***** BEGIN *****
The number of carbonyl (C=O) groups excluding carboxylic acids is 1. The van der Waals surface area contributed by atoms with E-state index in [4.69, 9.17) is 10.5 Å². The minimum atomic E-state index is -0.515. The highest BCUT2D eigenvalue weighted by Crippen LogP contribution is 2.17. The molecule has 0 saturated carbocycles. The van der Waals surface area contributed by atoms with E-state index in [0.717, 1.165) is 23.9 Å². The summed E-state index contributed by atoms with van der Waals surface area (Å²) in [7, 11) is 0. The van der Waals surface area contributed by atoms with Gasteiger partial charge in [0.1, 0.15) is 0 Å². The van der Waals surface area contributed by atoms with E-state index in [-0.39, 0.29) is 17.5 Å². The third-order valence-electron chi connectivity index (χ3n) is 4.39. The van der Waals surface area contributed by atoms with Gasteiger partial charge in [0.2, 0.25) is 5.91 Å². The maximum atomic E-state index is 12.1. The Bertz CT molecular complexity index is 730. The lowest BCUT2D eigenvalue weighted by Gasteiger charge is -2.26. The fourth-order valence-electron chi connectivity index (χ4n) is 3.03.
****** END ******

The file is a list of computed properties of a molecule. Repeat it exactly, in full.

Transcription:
The number of carbonyl (C=O) groups excluding carboxylic acids is 1. The van der Waals surface area contributed by atoms with E-state index in [4.69, 9.17) is 10.5 Å². The minimum atomic E-state index is -0.515. The highest BCUT2D eigenvalue weighted by Crippen LogP contribution is 2.17. The molecule has 0 saturated carbocycles. The van der Waals surface area contributed by atoms with E-state index in [0.717, 1.165) is 23.9 Å². The summed E-state index contributed by atoms with van der Waals surface area (Å²) in [7, 11) is 0. The van der Waals surface area contributed by atoms with Gasteiger partial charge in [0.1, 0.15) is 0 Å². The van der Waals surface area contributed by atoms with E-state index in [-0.39, 0.29) is 17.5 Å². The third-order valence-electron chi connectivity index (χ3n) is 4.39. The van der Waals surface area contributed by atoms with Gasteiger partial charge in [0.2, 0.25) is 5.91 Å². The maximum atomic E-state index is 12.1. The Bertz CT molecular complexity index is 730. The lowest BCUT2D eigenvalue weighted by Gasteiger charge is -2.26. The fourth-order valence-electron chi connectivity index (χ4n) is 3.03.